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Rowans, The/The Rowan Brothers

Chris and Lorin Rowan originally performed as a duo called The Rowan Brothers.

The young brothers had been playing since their teen days in the rural town of Wayland, Massachusetts, and grew up with their big, awe-eyed cuteness intact.

Signed by Columbia Records, the brothers spent seven months and $110,000 cutting a debut album, and the label splashed out a further $100,000 for a promotional push which came skidding to a halt in the fall of 1972 after the album was released to so-so reviews (good songs buried by saccharine overproduction) and quickly bombed.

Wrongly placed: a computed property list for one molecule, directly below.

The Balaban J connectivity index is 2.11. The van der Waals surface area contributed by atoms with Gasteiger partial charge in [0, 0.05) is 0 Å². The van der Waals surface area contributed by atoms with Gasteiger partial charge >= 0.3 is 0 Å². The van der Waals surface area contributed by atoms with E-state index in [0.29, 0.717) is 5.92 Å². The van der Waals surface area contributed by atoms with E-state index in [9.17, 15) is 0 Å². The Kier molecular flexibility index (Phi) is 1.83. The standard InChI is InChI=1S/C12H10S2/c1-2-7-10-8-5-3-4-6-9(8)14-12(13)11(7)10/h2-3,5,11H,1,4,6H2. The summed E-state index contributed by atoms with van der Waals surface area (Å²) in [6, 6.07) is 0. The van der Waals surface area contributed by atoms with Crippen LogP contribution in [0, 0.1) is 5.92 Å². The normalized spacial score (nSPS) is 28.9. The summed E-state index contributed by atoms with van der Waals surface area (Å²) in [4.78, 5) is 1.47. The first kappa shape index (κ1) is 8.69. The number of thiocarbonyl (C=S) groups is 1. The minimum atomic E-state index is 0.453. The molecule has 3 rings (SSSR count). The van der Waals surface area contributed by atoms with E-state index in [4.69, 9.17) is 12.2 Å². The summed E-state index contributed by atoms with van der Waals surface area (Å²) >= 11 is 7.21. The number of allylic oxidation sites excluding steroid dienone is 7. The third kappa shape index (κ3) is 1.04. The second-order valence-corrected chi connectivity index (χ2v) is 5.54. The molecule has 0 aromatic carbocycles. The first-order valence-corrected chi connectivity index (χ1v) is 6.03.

Jerry Garcia of The Grateful Dead called them “the Californian Beatles“, but – as Rolling Stone rock critic Dave Marsh remarked – he was probably stoned when he said it.


In late 1973 older brother Peter joined the group, and for the next year the three Rowans – along with a rhythm section – eked out a living in San Francisco Bay Area clubs as a better-than-average boogie band that wildly excelled on harmony vocals.

The hard work paid off with a new recording contract, this time with Asylum – at a decidedly more modest advance than the one Columbia had thrown at them.

This trio of brothers recorded two albums with Asylum – Sibling Rivalry (1976) and Jubilation (1977). Each record contained super-slick MOR in a bewildering range of styles – from rinky-tink Tin Pan Alley to reggae, Latin rock and bluegrass.

The 1976 and 1977 albums are now available on a single CD via Collectors Choice Music.

Lorin Rowan
Chris Rowan
Peter Rowan